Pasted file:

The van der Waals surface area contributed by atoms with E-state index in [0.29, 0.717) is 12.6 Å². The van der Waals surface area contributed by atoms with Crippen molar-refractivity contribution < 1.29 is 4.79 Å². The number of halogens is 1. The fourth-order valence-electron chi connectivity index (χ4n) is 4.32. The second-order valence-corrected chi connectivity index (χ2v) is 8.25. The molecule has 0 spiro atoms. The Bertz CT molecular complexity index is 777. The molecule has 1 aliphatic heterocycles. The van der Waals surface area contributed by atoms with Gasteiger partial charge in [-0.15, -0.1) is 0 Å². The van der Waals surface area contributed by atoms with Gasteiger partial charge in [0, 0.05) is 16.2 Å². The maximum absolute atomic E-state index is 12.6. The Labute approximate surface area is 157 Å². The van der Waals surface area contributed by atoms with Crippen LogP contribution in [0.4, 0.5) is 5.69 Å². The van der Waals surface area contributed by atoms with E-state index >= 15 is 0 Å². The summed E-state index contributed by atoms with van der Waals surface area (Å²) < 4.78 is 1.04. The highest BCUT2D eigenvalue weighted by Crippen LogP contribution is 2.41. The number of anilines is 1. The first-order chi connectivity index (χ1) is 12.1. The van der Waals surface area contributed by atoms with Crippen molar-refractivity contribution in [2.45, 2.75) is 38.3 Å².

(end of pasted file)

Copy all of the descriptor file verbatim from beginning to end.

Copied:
The van der Waals surface area contributed by atoms with E-state index in [0.29, 0.717) is 12.6 Å². The van der Waals surface area contributed by atoms with Crippen molar-refractivity contribution < 1.29 is 4.79 Å². The number of halogens is 1. The fourth-order valence-electron chi connectivity index (χ4n) is 4.32. The second-order valence-corrected chi connectivity index (χ2v) is 8.25. The molecule has 0 spiro atoms. The Bertz CT molecular complexity index is 777. The molecule has 1 aliphatic heterocycles. The van der Waals surface area contributed by atoms with Gasteiger partial charge in [-0.15, -0.1) is 0 Å². The van der Waals surface area contributed by atoms with Gasteiger partial charge in [0, 0.05) is 16.2 Å². The maximum absolute atomic E-state index is 12.6. The Labute approximate surface area is 157 Å². The van der Waals surface area contributed by atoms with Crippen LogP contribution in [0.4, 0.5) is 5.69 Å². The van der Waals surface area contributed by atoms with E-state index >= 15 is 0 Å². The summed E-state index contributed by atoms with van der Waals surface area (Å²) < 4.78 is 1.04. The highest BCUT2D eigenvalue weighted by Crippen LogP contribution is 2.41. The number of anilines is 1. The first-order chi connectivity index (χ1) is 12.1. The van der Waals surface area contributed by atoms with Crippen molar-refractivity contribution in [2.45, 2.75) is 38.3 Å².